In The Possibility Of Ridiculous Outcomes I noted that overreaction by Boston police, putting an entire city under “lockdown“, had gone too far. Americans are not subject to being “locked down” by anyone! Prisoners can be locked down, children can be locked down, Chinese peasants can still be locked down, Soviets formerly under Stalin could be locked down, just about anyone oppressed can be locked down. But Americans are still free and theoretically you need to arrest them one at a time and not merely bark orders from a megaphone.
I originally understood “lockdown” as something only applied to prisoners; this lasted until the militarization of police started getting a decent head of steam. For example:
“On April 20th 1999 two murderous raging assholes went on a rampage. [The Columbine shootings in Colorado] … During the tragedy, which was entirely constrained within a single building, the school was placed in ‘lockdown’. That day was the first time I’d heard the phrase ‘lockdown’ applied outside of a prison. Maybe I’m sheltered. Maybe I was naive. Regardless, I heard the word ‘lockdown’ and my frame of reference was a prison.”
I wasn’t alone. Liberty’s Torch had the same reaction; “lockdown = prisoner”.
“During the first days after the bombings, the city of Boston was in ‘lockdown.’ This term, usually associated with the confinement of imprisoned felons to their cells, caused no small stir among the more observant commentators on the Web.”
Liberty’s Torch, quoting Popehat, pointed out something I’d missed. During the lockdown the cops asked everyone except Dunkin’ Donuts to shut down. To me this was the funniest thing I’d ever heard; akin to the Simpson’s or South Park satirizing police. It was so much of a punchline that I couldn’t stop chuckling for days. If you were watching Big Bang Theory (to randomly pick a work of fiction) and they said “lockdown everyone in the city except for Dunkin’ Donuts”; the exception would be a punchline. In fact it would be a pretty funny one.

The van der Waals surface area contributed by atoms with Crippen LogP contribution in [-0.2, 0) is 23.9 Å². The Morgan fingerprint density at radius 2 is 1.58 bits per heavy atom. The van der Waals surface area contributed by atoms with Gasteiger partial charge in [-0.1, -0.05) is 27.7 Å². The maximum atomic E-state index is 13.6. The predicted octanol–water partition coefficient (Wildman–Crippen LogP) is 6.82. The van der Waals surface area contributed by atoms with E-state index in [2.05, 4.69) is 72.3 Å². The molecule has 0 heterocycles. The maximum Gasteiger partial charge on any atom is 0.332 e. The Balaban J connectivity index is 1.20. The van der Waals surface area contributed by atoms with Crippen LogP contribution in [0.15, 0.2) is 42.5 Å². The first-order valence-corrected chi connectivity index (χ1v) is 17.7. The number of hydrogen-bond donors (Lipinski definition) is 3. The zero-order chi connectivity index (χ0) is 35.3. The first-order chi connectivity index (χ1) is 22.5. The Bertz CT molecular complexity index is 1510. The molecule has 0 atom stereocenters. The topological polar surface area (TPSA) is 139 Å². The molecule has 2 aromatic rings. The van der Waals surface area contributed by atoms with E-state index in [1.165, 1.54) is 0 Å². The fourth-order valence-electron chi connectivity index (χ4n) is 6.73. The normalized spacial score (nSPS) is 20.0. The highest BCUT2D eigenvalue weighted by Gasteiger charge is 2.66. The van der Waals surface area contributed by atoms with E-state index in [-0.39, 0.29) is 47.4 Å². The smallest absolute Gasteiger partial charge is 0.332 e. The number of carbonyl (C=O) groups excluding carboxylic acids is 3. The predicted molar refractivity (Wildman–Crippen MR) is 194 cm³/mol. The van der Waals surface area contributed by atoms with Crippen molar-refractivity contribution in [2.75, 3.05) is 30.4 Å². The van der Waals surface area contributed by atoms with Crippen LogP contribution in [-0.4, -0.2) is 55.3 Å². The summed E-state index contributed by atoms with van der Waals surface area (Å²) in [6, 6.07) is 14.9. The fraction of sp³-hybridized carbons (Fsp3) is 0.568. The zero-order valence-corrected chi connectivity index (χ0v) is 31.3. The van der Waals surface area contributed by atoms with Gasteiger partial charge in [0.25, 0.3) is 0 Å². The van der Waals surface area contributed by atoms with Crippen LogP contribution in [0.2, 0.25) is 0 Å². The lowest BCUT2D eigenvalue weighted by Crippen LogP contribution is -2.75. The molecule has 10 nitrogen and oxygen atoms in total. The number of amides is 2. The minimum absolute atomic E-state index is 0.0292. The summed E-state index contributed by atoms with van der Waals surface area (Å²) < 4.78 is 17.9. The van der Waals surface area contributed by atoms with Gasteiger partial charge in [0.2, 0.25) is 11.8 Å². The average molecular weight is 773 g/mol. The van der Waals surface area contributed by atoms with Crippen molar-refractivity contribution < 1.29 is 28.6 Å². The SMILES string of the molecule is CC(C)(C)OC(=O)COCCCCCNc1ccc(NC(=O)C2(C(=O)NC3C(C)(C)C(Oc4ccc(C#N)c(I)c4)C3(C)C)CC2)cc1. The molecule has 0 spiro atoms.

Popehat noticed something deeper:
“The government and police were willing to shut down parts of the economy like the universities, software, biotech, and manufacturing…but when asked to do an actual risk to reward calculation where a small part of the costs landed on their own shoulders, they had no problem weighing one versus the other and then telling the donut servers ‘yeah, come to work – no one’s going to get shot.'”
Talk about a blinding flash of obvious! Law enforcement, unleashed and slightly unhinged was willing to do darned near anything; but only to other people. They went for it! They had military equipment in the streets, they shut down subways, they did door to door searches, you name it and they demanded it. Yet even as they were harassing a couple million citizens they couldn’t stomach the cruel reality of securing their own donuts.
Time for a Curmudgeonly Gem of Insight:
“There are people on this earth who are willing to (and have) disrupted the lives of everyone in a large city. They have done this to free, adult, American, citizens. They did this despite the fact that they weren’t personally tough enough to endure a donut shortage. These people have badges.”
What do you say to people that think like that? They looked us in the face and said (without breaking into gales of laughter) “everyone in the entire city is in dire danger except the people that are making our snacks”. Chalk up another “special day” for history. April 15th, 2013 was the day that people outfitted like mall ninja SWAT teams and carrying real legal badges couldn’t make their own coffee.